The surge, announced April 23, called for an opening up of access to testing for anyone who had COVID-19 symptoms to run April 24 and 25.
Thursday’s number of test shows “The surge not only worked for those day [but] we’ve had a continued good response on those tests,” Hutchinson said.
Not all the cases from the federal correction facility have been entered into the Department of Health’s database yet, Dr. Smith said. His department was supporting the Centers for Disease Control and Prevention (CDC) in testing in that facility “as needed,” Smith said. That facility currently has 135 inmates infected, up 34 from Thursday.
At the time of the news conference, the state had 1,284 active COVID-19 infections.
The seven-day rolling average shows a decline in new hospitalizations, with fewer than 100 showing “down and steady,” the governor said.
Barber shops, hair salon, cosmetology, massage therapy, body art and medical spa services will be able to reopen May 6, the governor announced. The delay between the May 1 announcement and the May 6 opening date was to give businesses time to prepare in order to meet the restrictions called for in Department of Health guidelines, he said.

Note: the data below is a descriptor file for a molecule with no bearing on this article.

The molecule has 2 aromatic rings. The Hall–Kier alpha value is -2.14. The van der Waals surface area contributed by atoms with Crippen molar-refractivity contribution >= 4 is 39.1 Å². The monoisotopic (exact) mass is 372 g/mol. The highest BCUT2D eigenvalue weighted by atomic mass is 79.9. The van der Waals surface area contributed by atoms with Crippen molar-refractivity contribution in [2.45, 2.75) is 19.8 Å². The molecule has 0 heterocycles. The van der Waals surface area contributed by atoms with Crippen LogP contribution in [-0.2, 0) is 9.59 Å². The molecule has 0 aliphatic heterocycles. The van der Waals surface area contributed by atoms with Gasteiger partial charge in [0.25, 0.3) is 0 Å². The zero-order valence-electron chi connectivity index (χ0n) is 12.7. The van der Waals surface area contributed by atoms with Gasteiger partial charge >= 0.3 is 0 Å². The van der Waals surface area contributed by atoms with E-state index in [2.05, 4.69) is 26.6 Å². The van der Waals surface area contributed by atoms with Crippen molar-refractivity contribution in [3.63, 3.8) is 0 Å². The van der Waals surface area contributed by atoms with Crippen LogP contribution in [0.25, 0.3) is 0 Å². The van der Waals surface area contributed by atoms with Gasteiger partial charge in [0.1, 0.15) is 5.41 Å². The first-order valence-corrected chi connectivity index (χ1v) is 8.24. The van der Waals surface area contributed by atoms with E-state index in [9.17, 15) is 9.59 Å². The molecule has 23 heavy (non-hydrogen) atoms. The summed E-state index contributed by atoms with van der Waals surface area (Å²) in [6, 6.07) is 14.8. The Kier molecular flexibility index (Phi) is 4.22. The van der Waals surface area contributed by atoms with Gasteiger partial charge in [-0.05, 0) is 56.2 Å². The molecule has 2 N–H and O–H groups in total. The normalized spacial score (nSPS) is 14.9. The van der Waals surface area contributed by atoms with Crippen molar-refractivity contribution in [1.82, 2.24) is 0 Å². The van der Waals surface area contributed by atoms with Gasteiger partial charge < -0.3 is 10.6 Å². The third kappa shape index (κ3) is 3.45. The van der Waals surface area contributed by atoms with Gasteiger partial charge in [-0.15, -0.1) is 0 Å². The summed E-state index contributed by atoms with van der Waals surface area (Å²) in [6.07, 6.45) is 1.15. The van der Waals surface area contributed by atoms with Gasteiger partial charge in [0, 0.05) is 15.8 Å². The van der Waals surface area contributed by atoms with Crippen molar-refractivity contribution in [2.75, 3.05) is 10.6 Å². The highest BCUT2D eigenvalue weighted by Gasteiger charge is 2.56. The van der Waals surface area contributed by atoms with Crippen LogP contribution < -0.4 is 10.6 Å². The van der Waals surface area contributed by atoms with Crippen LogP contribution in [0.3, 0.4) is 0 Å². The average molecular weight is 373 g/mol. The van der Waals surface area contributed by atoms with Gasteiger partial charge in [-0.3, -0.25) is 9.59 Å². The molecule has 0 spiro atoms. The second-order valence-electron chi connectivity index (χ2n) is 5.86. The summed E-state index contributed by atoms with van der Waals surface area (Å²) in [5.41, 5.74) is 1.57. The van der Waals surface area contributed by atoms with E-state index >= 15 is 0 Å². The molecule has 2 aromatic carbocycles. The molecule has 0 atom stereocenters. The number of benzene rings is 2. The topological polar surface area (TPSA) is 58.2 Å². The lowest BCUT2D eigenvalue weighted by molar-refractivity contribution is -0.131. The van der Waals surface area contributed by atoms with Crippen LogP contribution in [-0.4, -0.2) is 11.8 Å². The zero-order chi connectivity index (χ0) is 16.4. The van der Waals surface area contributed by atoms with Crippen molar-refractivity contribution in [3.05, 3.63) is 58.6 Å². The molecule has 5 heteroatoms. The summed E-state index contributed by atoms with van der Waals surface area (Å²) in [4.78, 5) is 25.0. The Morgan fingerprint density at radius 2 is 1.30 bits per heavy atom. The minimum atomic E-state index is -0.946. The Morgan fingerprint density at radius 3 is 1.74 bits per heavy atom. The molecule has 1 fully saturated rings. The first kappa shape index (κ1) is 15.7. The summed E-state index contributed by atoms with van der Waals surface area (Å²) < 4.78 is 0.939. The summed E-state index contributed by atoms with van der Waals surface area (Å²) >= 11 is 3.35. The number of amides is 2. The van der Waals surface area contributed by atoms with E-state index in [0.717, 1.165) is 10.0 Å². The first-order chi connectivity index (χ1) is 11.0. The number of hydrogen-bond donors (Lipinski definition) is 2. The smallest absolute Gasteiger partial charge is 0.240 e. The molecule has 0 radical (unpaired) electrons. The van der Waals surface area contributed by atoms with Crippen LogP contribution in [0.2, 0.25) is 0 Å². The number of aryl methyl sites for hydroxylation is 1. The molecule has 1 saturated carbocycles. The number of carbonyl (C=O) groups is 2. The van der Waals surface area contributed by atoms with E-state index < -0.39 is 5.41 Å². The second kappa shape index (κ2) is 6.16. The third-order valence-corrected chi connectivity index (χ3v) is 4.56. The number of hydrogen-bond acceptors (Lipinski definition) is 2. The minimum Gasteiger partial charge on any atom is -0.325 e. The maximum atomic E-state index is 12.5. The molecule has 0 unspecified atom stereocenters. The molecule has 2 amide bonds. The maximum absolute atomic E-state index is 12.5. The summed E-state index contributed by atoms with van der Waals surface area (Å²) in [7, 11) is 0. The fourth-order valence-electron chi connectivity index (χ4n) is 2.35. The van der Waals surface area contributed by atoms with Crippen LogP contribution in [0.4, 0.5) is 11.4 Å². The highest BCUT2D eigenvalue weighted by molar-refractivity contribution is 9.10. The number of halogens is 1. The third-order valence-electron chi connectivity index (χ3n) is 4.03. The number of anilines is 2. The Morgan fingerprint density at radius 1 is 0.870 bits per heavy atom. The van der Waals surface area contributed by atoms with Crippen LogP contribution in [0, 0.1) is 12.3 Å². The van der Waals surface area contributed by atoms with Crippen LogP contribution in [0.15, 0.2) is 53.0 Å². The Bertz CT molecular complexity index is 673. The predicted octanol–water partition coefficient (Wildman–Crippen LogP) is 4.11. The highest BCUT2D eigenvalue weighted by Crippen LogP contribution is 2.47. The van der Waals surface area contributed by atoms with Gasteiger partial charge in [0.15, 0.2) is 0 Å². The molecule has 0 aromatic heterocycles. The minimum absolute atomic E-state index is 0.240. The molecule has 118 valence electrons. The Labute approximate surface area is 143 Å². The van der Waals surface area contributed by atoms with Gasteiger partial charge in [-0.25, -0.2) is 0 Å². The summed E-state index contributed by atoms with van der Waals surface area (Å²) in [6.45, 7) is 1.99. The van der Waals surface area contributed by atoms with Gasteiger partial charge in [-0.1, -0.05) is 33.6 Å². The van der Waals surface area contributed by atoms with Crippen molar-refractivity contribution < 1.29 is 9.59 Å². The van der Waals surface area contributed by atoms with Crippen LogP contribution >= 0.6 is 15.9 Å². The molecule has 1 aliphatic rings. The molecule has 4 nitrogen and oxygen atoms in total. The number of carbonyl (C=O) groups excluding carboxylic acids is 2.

10 or fewer people in the facility
For larger facilities, no more than 30 percent of stations in operation
No walk-in appointments
Clients should wait outside in their cars until ready
Time set between appointments for cleaning
Six-foot distance between clients during appointments, in the waiting area
Client names and contact information will be recorded
Vulnerable populations should consider staying home
Not listed on the slide, but an integral requirement, will be the need to screen clients, the governor said.
Clients and staff both will be required to wear face masks, with clients able to remove their masks in order to receive a particular service. At Friday’s annoucement, the reopening did not include “wide-open” barber or cosmetology schools, the governor said.